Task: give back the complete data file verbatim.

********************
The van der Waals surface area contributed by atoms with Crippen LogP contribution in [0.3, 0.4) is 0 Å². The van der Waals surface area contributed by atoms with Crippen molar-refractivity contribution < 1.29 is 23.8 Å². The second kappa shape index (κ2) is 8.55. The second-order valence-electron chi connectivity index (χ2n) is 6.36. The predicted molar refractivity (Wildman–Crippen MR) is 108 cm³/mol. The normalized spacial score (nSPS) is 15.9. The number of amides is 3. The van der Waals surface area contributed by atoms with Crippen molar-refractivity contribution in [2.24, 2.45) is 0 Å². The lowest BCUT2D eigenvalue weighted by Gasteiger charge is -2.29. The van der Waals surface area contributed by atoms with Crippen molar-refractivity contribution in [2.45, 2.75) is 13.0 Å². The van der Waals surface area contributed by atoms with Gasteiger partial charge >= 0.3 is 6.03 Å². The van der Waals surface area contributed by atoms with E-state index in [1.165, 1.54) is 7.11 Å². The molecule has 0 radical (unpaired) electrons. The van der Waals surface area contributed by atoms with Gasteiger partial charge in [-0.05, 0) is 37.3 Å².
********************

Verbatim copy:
The van der Waals surface area contributed by atoms with Crippen LogP contribution in [0.3, 0.4) is 0 Å². The van der Waals surface area contributed by atoms with Crippen molar-refractivity contribution < 1.29 is 23.8 Å². The second kappa shape index (κ2) is 8.55. The second-order valence-electron chi connectivity index (χ2n) is 6.36. The predicted molar refractivity (Wildman–Crippen MR) is 108 cm³/mol. The normalized spacial score (nSPS) is 15.9. The number of amides is 3. The van der Waals surface area contributed by atoms with Crippen molar-refractivity contribution in [2.24, 2.45) is 0 Å². The lowest BCUT2D eigenvalue weighted by Gasteiger charge is -2.29. The van der Waals surface area contributed by atoms with Crippen molar-refractivity contribution in [2.45, 2.75) is 13.0 Å². The van der Waals surface area contributed by atoms with Gasteiger partial charge >= 0.3 is 6.03 Å². The van der Waals surface area contributed by atoms with E-state index in [1.165, 1.54) is 7.11 Å². The molecule has 0 radical (unpaired) electrons. The van der Waals surface area contributed by atoms with Gasteiger partial charge in [-0.05, 0) is 37.3 Å².